Do we need your consent to ask other people for your information?

We sometimes need to get your personal information from other people. For example, we might need to ask a healthcare service or residential care facility for your information.

We won’t do this without your agreement, unless one of a few exceptions applies. When you, your child representative or nominee agree for us to ask other people for your information, we call this consent.

If you give us consent, it can mean we create your new plan sooner. Or it can help us to make sure your plan includes the support you need.

You, your child representative or nominee can tell us in writing, in person or over the phone that you consent. We can accept consent both written and verbal with the use of a translation service. If you tell us in person or on the phone, we’ll write it down to record your consent.

We have a consent form you can use to give us your consent, to share your information. But you don’t have to use the form as long as you provide the information we need.

If you consent for us to ask other people for information, we’ll check:

  • you understand what you’re agreeing to and why
  • you know which people or organisations we’ll talk to or share your information with
  • that no one is pressuring you to agree
  • what information you consent for us to get from other people.

You can choose how long you consent for us to ask other people for information. For example, you can choose to consent for just one time only, or for any time we need to ask for information in the future.

You can also take away your consent at any time. You can let us know by post, email, in person, over the phone or web chat that you no longer consent.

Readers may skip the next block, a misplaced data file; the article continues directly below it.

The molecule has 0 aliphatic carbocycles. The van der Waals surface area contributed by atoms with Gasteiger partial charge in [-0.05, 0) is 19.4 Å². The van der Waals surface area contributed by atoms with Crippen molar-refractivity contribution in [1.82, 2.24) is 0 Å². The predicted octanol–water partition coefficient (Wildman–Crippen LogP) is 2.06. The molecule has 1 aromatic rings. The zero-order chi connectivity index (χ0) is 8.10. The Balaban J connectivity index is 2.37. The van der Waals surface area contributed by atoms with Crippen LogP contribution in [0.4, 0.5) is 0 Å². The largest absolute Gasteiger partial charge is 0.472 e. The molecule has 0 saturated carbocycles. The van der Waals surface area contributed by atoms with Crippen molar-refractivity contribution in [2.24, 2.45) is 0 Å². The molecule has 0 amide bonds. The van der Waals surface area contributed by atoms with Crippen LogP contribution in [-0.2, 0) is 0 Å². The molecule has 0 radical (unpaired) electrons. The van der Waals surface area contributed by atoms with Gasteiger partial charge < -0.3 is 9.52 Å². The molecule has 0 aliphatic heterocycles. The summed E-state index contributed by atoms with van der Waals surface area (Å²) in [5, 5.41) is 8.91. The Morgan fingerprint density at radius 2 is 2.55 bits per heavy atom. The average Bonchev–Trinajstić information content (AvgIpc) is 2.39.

When do other people need to give us information about participants by law?

The law says that sometimes other people must give us certain information about participants, or people applying to the NDIS, when we request it. If we do need to ask for certain information and the law applies, we don’t need your consent.

This means that other people will need to give us this information we need about you. This is if we ask for it and have good reason to believe they have the information.

If we ask someone else for this information about you, we’ll let them know in writing:

  • what information they need to give us
  • how they can give it to us
  • when they need to give it to us  – we’ll tell them at least 14 days before.

We may also ask the person to meet with us and answer questions about your information. We’ll write to them at least 14 days before  to let them know when and where to meet us.

It can be against the law if they don’t give us the information we ask for. Unless they have a reasonable excuse not to give it to us. For example, they might have a reasonable excuse if this information might make them look guilty of a crime.

The law says there are penalties if they don’t respond when we ask them for this information.

What information may other people need to give us about participants when required by law?

The information we might need from other people could include what they know about:

  • if you’re eligible for the NDIS, or you’re still eligible
  • if another person is allowed to make decisions for you
  • information to help us create or review your plan
  • how you’re using your supports
  • if you’re using your funding according to your plan
  • if you get any other disability supports outside the NDIS
  • our statutory functions , including things that help us make decisions or do our job as a government Agency
  • if you get supports or funding through a statutory compensation scheme, or a care or support scheme. A statutory scheme is set up by government through legislation. For example, there may be a statutory compensation scheme in your state or territory for workers’ compensation or transport accidents.
This page current as of
6 June 2023
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